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How to Prevent Common Colds--Editorial

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Prevention is better than cure in relation to catching a cold. Hand washing techniques are to be practiced in order to avoid the spread of pathogens that cause a cold. Health care workers are given instructions on universal precautions at the beginning of employment during the orientation seminars. The top-most item on the list of universal precautions is hand washing technique. After contact with each patient, starting intravenous injections or changing linen on patient beds, health care workers are urged to wash their hands with antibacterial soaps that are provided everywhere or with antibacterial liquids. At present times there are liquids that are 99 percent antiseptic that are placed even at non-medical work places and public places like restaurants and malls. Patients in hospitals are more prone to infections and colds due to suppressed immune systems and should be handled with care. Sneezing in public places, cleaning noses with tissues and touching other objects such as phones, books, pens, papers, clothes, etc... could cause the spread of germs faster. Care should be taken to wash hands after sneezing or coughing so it won't be passed on to others. Infants and elderly people catch colds faster than most others and retain the symptoms for longer times. When an infant or a child catches a cold, care should be taken to change the clothes, sheets and to wash clothes before handling them. Warm and comfortable clothes should be worn. Outdoor activities should be kept to a minimum. The household should be cleaned every day in order to avoid dust and dirt. Everything that a baby touches should be disinfected as often as possible with mild soap and warm water or mild sprays. Baking soda is the best cleaner in the household to take care of baby items. Soaps, shampoos, detergents, and house cleaning liquids should be mild and scent free. Arm & Hammer products are most useful in disinfecting and cleaning any surfaces or objects around the house. Plain warm saltwater is good enough when others are not available.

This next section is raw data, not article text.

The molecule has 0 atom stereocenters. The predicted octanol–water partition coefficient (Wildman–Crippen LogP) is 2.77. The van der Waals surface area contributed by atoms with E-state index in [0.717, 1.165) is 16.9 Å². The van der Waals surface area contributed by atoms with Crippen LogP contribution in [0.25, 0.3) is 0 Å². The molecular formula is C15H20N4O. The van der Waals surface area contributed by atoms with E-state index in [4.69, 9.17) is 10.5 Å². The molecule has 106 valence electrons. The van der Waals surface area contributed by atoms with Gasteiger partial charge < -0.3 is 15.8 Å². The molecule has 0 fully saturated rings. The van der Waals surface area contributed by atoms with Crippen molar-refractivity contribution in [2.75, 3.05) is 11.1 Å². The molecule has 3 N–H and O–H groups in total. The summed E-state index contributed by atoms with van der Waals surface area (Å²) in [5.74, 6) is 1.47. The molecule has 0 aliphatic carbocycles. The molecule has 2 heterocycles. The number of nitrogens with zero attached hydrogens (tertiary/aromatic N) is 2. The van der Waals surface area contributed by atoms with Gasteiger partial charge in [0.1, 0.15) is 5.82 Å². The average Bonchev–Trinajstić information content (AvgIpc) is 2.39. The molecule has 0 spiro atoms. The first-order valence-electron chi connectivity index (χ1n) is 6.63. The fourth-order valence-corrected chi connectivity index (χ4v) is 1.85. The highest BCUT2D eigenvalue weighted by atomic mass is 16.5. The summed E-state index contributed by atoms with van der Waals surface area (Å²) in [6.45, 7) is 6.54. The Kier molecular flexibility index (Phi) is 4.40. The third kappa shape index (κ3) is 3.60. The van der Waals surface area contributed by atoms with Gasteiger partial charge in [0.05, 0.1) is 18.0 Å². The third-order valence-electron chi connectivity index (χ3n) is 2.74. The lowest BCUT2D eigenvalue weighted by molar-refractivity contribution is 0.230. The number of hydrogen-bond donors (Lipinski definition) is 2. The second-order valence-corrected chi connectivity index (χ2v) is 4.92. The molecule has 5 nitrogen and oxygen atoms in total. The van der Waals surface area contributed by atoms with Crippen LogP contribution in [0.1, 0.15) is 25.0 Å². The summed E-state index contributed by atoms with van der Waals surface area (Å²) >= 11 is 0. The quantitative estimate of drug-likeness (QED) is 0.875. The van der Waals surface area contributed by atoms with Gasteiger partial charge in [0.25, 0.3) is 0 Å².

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We value and respect our HERWriters' experiences, but everyone is different. Many of our writers are speaking from personal experience, and what's worked for them may not work for you. Their articles are not a substitute for medical advice, although we hope you can gain knowledge from their insight.

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